Subperiosteal Implants

This implant takes the form of a lightweight framework which is designed to your anatomical requirements. In other words, the size and shape of your mouth.

This framework is inserted underneath the gum tissue and sits over the jawbone, acting as a series of tooth roots. This enables it to act as an ‘anchor’ for the subsequent restorations.

The restorations are attached to this implant via a series of posts which protrude through the gum tissue.

This is a custom made implant which is produced in two ways:

  1. Single surgery method: this involves the dentist arranging a special CAT scan of your jawbone. The data from this scan along with advanced computer modelling software will be used to construct a model of your jawbone.

    This model is then passed to a dental laboratory that will use this to design the subperiosteal implant that will fit onto your jawbone. The procedure involves the dentist exposing your jawbone and placing the implant on top before closing the incision with tiny stitches.

  2. This is ready for the placement of the restorations.

  3. Dual surgery method: this surgical procedure involves the dentist exposing your jawbone, under anaesthesia, in order to take an ‘impression’. He or she will use special materials to do so.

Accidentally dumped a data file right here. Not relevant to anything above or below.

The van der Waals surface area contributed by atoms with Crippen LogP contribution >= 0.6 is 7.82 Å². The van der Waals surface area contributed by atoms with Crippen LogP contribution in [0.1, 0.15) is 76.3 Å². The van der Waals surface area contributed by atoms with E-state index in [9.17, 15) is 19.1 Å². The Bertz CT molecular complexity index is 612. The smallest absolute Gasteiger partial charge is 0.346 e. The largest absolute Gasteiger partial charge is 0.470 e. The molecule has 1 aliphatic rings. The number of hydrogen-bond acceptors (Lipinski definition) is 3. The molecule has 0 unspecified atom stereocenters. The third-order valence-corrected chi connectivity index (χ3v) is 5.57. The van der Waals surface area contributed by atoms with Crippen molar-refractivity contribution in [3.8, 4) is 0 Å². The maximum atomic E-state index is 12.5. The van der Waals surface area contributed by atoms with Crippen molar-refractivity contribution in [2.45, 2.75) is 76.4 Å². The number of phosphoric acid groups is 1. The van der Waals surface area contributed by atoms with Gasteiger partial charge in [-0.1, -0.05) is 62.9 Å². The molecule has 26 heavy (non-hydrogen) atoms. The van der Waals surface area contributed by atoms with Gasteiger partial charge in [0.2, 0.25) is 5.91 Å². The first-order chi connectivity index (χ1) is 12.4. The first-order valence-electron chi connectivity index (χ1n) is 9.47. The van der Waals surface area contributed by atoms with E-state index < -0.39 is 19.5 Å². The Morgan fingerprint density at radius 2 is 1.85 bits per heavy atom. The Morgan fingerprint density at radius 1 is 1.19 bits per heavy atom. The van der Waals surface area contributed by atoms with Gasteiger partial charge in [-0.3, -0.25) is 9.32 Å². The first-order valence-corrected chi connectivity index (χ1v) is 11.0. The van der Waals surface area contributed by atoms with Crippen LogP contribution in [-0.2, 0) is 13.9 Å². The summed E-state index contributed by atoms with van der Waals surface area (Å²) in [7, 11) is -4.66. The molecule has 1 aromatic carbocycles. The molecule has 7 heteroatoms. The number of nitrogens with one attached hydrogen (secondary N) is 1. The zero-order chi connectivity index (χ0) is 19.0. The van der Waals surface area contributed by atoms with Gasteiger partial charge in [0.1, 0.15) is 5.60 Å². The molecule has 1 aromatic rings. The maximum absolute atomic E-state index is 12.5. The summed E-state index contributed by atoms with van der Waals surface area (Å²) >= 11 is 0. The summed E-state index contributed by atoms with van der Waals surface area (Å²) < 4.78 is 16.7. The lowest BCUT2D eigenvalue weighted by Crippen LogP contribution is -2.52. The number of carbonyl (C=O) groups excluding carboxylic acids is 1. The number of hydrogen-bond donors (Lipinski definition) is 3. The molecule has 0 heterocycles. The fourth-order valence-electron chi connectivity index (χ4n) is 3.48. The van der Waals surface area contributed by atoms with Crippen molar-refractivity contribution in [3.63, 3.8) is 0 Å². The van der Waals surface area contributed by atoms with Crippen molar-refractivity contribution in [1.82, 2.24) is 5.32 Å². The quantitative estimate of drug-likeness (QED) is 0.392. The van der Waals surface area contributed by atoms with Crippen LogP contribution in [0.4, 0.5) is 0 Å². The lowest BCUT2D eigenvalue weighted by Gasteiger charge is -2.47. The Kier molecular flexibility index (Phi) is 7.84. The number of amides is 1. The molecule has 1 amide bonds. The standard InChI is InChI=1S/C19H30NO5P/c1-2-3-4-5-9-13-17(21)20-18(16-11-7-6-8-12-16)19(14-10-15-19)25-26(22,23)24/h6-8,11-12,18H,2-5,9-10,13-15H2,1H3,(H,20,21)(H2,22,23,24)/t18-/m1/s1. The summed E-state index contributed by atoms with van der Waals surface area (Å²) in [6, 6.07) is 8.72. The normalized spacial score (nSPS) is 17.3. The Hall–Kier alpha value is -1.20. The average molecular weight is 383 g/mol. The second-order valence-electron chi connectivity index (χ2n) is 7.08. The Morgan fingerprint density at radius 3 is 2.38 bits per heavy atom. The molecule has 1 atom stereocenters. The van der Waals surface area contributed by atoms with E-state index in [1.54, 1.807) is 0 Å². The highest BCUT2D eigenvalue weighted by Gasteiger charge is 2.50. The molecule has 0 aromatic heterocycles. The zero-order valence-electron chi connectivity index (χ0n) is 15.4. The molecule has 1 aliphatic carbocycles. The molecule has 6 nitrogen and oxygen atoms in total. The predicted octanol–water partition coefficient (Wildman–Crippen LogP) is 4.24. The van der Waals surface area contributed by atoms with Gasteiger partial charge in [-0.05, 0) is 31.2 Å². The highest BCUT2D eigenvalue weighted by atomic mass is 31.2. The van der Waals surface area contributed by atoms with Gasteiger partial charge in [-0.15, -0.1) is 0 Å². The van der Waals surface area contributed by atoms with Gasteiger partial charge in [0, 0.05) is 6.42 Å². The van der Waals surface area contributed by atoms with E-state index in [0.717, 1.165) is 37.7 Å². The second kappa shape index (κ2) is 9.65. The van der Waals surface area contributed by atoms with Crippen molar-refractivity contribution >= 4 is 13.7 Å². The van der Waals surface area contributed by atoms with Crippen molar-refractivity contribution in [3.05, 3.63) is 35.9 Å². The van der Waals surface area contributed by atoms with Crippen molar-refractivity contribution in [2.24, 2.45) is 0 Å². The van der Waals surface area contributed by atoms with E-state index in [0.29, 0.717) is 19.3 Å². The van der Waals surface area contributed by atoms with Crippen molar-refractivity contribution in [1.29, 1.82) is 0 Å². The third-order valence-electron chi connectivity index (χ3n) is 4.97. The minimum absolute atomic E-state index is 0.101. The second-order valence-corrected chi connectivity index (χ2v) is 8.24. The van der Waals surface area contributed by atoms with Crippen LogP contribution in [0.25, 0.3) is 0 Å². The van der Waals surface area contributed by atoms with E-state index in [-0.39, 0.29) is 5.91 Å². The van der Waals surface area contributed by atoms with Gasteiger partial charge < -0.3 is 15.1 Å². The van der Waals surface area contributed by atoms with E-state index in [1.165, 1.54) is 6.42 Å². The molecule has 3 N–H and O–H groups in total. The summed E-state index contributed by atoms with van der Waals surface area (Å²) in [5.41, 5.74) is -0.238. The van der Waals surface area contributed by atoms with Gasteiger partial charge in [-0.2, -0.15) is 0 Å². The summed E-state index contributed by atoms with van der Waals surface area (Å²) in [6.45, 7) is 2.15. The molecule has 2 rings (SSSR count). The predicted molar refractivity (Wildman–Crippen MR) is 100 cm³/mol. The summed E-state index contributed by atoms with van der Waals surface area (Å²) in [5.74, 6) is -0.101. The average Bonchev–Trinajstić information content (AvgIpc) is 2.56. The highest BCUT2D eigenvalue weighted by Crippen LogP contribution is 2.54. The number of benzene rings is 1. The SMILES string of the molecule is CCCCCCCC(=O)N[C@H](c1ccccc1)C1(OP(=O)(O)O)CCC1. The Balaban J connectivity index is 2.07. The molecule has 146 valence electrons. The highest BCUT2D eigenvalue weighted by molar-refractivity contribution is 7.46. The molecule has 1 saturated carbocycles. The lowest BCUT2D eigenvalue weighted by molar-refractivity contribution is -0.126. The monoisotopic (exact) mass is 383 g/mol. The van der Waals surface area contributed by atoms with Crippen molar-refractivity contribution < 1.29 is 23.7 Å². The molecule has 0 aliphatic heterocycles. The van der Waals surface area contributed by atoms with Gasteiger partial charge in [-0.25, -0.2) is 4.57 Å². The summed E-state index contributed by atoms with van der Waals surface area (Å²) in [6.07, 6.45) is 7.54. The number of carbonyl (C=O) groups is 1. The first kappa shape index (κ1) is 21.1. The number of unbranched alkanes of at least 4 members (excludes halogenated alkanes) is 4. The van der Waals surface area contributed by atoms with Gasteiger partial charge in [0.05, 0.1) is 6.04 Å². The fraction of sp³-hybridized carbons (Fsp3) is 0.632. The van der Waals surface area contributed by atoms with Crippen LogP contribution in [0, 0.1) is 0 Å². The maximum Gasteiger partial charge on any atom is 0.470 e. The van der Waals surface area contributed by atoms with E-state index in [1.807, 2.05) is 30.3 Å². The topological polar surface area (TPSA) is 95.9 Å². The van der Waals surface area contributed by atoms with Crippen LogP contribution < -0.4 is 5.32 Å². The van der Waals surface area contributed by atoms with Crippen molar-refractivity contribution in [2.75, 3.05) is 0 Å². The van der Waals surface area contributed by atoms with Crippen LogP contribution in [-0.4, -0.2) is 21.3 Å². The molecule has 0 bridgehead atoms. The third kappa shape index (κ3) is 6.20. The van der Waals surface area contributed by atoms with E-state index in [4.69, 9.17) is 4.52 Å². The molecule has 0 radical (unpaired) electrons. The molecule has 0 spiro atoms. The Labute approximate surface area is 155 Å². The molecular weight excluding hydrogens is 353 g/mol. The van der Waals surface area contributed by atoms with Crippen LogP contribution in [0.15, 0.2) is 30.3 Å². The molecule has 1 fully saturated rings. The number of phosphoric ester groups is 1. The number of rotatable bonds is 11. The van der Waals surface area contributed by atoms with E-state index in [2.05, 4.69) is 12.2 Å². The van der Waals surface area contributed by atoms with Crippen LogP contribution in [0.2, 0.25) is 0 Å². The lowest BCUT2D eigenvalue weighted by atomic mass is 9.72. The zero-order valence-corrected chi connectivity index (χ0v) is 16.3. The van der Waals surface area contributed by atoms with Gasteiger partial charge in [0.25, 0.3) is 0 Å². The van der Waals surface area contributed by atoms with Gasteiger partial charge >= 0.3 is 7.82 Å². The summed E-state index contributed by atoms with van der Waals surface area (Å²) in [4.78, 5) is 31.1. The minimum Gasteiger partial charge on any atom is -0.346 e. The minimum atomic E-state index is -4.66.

The model is then passed to a dental laboratory who will construct a subperiosteal implant, which is specially designed to fit your jaw and no one else’s.

    The dentist will carry out a second procedure in which he/she will again, expose your jawbone and place the implant. This sits on top of your jawbone, under the gums.

    The incisions are closed with small stitches. Restorations can now be put in place.

Are these an option?

Unfortunately, these also have a high failure rate and as a result, are not recommended.

There is another form of implant called a ‘Trans-Osseous Implant’ which involves attaching a plate via a series of screws on top of the jawbone. The implants are inserted into the jawbone and stick out above the gums, ready for the restorations.

However, the implants for this procedure are both costly and difficult to produce. As a result of this, this procedure is not usually recommended.

The Endosteal or Root Form Implant is the preferred type of implant.

To summarise, the main advantages of implants over bridges and dentures are:

  • Prevent bone loss and shrinkage (resorption) of the jawbone following tooth loss.
  • Comfortable and more natural looking.
  • No slipping or unnecessary movement as compared to conventional dentures.
  • A good alternative to bridgework

What happens if I can’t afford dental implants?

There are some patients who for financial reasons are unable to afford dental implants. In these cases, the mini implant is a good, affordable option.

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